Media as an Extension of Politics

January 1, 2012 • Ethics and Quality, Public Relations • by

Throughout the post-communist transition period, the relationship between media and politics has been intensely complex and rife with contradiction.

Today’s Balkan press functions more as an extension of politics than a representation of public opinion, and a sizeable portion of the media continues to be controlled by powerful political groups. Observations shared by a number of authors (such as Karol Jakubovicz, Mihai Coman, Colin Sparks and Tomasz Goban-Klas) characterizing the media situation in post-communist societies also apply to the Balkan region: The press became pluralistic, but not independent. Free, but still not independent.

The shift from the “Soviet Media Model” to the “Social Responsibility Model” seems to have been more difficult than anticipated. Habits inherited from the time of communism have politicians and political parties constantly trying to influence the media, as the conviction remains strong that whoever controls the information holds the power. The political classes, which as a rule are obsessed with maintaining power, “consider the media to be not a major, but the main instrument for politics” (Goban-Klas, 1997). Goban-Klas also explain that, “This vision of the media is one-dimensional, over-politicized and simplified, believing in a missionary role for the journalists and an ideological press”.

If asked to provide two key words to describe the fundamental problems faced by the media in the Balkans today, these words would undoubtedly be “re-politicization” and “clientelism.” In fact, these terms could be seen as two sides of the same coin.

By following the dialectics of the relationship between the media and politics, it can be affirmed that throughout the decades of post-communist transition, the media has been influenced and shaped by politics more than politics have been influenced and shaped by the media.

It is an inescapable fact that a conflict-ridden and highly politicized society (which is still the case with societies in the Balkans) infects the media.  Politicized societies also use media outlets as an important tool in waging conflicts – destroying their independence, impartiality and professionalism in the process. For some, it is even difficult to imagine a media system completely devoid of partisanship.

This partisanship is above all a reflection of the nature of politics, characterized by conflict rather than dialogue. It also reveals the fact that Balkan societies are more political than informational, and more political than civil.

The most common examples of political clientelism are found in public broadcasting, which in Albania appear from FYR Macedonia, Kosovo and Montenegro. These broadcasters continue to be under the control of the central governments, which use and abuse them during and beyond electoral campaigns. Although it would be far-fetched to compare today’s public broadcasters to the bastions of propaganda they were during the period of new authoritarianism, in most cases the so-called public television channels still remain “red carpet” stations, as they feature full of coverage of government protocol and information. These public channels resemble something more akin to “Ministries of Propaganda.”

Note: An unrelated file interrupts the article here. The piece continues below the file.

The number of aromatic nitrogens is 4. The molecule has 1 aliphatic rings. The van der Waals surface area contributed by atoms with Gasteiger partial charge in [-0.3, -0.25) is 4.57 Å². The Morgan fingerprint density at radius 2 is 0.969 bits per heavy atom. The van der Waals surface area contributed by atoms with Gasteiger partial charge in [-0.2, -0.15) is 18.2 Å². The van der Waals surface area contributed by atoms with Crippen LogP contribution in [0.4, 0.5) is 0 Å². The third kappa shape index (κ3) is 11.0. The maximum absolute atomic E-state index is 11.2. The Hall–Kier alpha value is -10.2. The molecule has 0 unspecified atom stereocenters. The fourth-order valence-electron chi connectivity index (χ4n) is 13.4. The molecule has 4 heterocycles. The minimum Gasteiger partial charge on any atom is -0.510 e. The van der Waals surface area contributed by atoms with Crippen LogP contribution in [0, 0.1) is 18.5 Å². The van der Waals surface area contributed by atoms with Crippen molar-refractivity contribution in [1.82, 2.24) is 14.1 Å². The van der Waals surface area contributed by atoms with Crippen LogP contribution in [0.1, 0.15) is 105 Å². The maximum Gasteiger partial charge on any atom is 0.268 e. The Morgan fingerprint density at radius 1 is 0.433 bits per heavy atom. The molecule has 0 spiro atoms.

Clientelism in the media is a complex phenomenon closely connected to the context of social and political development in the region. Politics in the Balkans are transformed into tele-politics. Generally speaking, political and public debates have moved from the mouths of protestors to the scenes of television debates, which is certainly a positive development. Yet it seems the media has paid a price for this change.

Tele-politics can be seen as one aspect of the mediatization of politics, an entirely normal development. But it seems that instead of the mediatization of politics, tele-politics exhibit the political clientelization of the media. As the focus shifts from the public to politics, the political system is served before the public. What one notices in Albania, Kosovo and FYR Macedonia is the use, misuse and abuse of the media by politicians.

Albanian analyst Fatos Lubonja uses the term “media regime” to describe the situation. According to Lubonja, “if in the so-called police or military regimes, the army or the secret service are used to ensure the regime holds on to power, in our case the media is used.” Perhaps the most appropriate term in this case is “media-ocracy.” While in theory, issues pertaining to the media are presented as issues of democracy, in reality they become a matter of power. As Sandra B. Hrvatin and Brankica Petkovic write, “today it seems impossible to remain in power without the support of the media.”

Samuel Huntington spoke about the dangers threatening democracy, suggesting that media outlets – mechanisms of democracy – may become mechanisms working “to reduce or destroy democracy.”

There exists another tendency, which, at first glance, seems to reflect a certain unrestrained independence. In some cases journalists can write and criticize as much as they like, however there is no reaction, no outcry, no notable change. This phenomenon has been observed in Albania, where the erstwhile nervous reaction to criticism is now replaced by a total indifference. Several important investigative stories have been published in Tirana’s newspapers over the last few years, but both the authorities and the judicial system failed to react or initiate the inquiries these stories demand. Journalists may have the right to speak, but perhaps the “right” people fail to listen. And sadly, indifference to criticism leads to the devaluation of the free word.

 

Excerpt from the article “Balkan Media: Lost in Transition?” published in Akt magazine, Nr.7, 2011.

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